Monday Musings: Keeping up with the Joneses, Part 3
In the last of this series, we’re looking at the transition to 64-bit computing and what it means to you.
First of all, what is 64-bit computing? The easiest way to understand it is by the benefits of 64-bit (x64) computing, and the biggest benefit is that it allows you to use more memory or RAM in the computer. Why does this matter? Well, there are effectively three tiers of computer memory, going from fastest to slowest (and also from smallest capacity to largest capacity and most expensive to least expensive):
- Processor memory or cache – this stores the data most frequently required by the processor
- RAM – this stores the programs and data that are currently being used
- Storage or HDD/SSD – where your files and programs are stored
Your computer will try to pull items from storage into RAM, which can be accessed faster by the processor; this is why you often get performance benefits from upgrading the RAM in your computer. So why don’t PC manufacturers fill their computers with RAM? If you browse the specifications of computers, you’ll see they quote something like 4GB of memory and 500GB of HDD space – your RAM is comes in far smaller quantities than your HDD does. This is in part because RAM is more expensive, but also because a non-x64 computer can only make use of 4GB of RAM. Imagine you computer’s RAM is a series of numbered holes. A non-x64 computer can only lookup the contents of 4,294,967,295 holes, which in computer terms equates to 4GB. An x64 computer can lookup the contents of 18,446,744,073,709,551,616 holes, equating to 16XB (exabytes) of RAM. While 4GB is sufficient for general document editing, email, surfing the web etc if you want to start photo/video editing or you work with large files, the ability to use more than 4GB of RAM is extremely beneficial. If you bought a PC today it’ll likely support an x64 Operating System, so given the choice why wouldn’t you go for it? That comes down to device and application support. In theory, x64 is backwards-compatible but there are still some exceptions. In Agile for example, our telephone system won’t talk to our CRM because the telephone system doesn’t have any x64 drivers. As time goes on, this inevitably becomes less and less of an issue, but currently it’s something to be aware of.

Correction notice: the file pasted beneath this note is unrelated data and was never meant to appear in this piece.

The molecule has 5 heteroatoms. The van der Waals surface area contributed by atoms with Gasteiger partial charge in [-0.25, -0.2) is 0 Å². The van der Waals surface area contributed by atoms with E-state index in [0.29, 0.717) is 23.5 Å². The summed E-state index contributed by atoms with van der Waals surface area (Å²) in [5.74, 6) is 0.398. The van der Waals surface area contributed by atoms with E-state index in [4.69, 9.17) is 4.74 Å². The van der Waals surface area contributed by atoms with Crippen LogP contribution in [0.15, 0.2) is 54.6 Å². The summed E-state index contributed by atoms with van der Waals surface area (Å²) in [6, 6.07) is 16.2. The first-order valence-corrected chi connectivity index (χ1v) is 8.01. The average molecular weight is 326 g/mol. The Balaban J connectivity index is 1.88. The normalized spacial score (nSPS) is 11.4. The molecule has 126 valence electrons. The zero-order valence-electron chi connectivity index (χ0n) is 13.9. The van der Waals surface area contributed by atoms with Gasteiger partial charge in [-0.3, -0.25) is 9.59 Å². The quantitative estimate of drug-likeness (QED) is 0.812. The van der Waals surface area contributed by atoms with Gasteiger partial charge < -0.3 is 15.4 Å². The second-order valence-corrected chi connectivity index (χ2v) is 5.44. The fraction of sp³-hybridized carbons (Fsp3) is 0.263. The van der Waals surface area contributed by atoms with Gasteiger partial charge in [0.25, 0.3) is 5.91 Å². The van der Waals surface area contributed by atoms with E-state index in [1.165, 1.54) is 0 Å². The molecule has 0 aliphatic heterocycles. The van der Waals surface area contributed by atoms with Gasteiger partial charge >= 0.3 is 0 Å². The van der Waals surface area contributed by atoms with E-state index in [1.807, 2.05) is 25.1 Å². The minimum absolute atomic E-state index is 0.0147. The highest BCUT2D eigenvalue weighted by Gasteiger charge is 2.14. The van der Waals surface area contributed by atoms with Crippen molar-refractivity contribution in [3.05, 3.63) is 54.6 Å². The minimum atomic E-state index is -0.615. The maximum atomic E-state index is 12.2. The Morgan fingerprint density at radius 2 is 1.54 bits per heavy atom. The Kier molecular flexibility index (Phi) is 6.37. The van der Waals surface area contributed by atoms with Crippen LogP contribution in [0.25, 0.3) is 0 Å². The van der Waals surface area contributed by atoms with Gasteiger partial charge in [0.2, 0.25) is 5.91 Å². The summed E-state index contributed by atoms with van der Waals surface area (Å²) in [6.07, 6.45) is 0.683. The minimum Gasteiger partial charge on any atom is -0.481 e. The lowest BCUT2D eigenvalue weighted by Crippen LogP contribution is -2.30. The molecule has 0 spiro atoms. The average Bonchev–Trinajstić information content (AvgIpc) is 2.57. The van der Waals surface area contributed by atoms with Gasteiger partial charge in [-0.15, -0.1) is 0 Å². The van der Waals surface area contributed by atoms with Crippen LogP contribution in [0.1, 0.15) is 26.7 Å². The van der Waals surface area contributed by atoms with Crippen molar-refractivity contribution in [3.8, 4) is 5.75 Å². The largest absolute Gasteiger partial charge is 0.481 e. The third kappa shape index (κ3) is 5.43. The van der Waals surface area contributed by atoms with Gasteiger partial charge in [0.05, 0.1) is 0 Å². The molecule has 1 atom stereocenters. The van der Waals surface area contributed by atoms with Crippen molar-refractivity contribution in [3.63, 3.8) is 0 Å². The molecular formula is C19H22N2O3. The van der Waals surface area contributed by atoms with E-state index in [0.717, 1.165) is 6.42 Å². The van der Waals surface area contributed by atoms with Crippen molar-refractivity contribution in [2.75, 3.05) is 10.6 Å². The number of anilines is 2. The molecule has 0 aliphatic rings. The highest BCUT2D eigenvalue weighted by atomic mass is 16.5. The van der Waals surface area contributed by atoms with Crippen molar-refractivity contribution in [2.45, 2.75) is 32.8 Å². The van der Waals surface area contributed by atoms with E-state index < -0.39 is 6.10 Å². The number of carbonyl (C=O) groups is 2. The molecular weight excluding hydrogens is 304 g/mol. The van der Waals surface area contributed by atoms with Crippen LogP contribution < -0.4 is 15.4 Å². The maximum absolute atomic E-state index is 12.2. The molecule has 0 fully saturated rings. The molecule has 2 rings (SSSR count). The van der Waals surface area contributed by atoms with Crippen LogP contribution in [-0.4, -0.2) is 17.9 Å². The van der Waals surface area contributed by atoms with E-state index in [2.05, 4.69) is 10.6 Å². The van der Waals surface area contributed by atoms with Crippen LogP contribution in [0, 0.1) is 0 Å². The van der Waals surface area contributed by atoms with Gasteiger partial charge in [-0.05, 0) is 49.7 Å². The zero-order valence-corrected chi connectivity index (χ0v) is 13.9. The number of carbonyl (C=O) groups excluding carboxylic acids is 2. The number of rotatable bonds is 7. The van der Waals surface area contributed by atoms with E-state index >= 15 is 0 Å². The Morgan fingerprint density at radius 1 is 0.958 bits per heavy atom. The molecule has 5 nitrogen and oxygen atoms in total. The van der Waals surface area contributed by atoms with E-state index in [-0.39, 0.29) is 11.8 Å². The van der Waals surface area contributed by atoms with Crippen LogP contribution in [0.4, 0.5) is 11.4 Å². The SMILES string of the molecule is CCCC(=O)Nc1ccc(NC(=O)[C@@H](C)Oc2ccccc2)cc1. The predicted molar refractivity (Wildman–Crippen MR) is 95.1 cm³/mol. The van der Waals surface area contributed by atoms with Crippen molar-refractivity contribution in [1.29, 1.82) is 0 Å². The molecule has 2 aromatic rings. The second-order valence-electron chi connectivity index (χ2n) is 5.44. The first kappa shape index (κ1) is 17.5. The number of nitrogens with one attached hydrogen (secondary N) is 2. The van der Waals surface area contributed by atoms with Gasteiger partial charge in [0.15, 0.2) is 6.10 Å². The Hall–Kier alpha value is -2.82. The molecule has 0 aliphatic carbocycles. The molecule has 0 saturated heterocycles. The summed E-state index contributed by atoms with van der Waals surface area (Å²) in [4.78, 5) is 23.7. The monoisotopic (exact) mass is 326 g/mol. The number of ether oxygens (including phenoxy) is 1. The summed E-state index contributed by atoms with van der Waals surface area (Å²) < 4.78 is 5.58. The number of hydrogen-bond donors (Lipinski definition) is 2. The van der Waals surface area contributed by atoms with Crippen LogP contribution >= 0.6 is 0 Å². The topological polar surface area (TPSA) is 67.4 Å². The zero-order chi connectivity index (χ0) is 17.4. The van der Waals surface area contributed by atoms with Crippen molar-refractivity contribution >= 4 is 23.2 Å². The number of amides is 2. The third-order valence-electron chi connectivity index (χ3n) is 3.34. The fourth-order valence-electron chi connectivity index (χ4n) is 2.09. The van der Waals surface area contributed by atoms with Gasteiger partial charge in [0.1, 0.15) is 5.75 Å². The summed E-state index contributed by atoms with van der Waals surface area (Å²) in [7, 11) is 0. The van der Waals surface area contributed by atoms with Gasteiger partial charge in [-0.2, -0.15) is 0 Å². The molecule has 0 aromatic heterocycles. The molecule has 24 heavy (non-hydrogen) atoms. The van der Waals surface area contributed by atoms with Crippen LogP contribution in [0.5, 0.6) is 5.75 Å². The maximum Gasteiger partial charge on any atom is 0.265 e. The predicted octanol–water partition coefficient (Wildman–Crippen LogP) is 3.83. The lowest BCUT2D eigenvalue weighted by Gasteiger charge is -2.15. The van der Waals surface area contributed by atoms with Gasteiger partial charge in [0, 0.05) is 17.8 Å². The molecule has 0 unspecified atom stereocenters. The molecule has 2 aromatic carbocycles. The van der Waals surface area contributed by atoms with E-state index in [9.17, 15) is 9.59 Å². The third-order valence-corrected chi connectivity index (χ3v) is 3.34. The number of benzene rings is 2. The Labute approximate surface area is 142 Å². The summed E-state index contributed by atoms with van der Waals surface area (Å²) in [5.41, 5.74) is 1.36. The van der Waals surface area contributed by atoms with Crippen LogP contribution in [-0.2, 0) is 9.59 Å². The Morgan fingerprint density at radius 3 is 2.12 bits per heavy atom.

Thinking of moving to an x64 system? Contact us on 01296 399 237 or at firstname.lastname@example.org and we can audit your systems to make the transition as seamless as possible.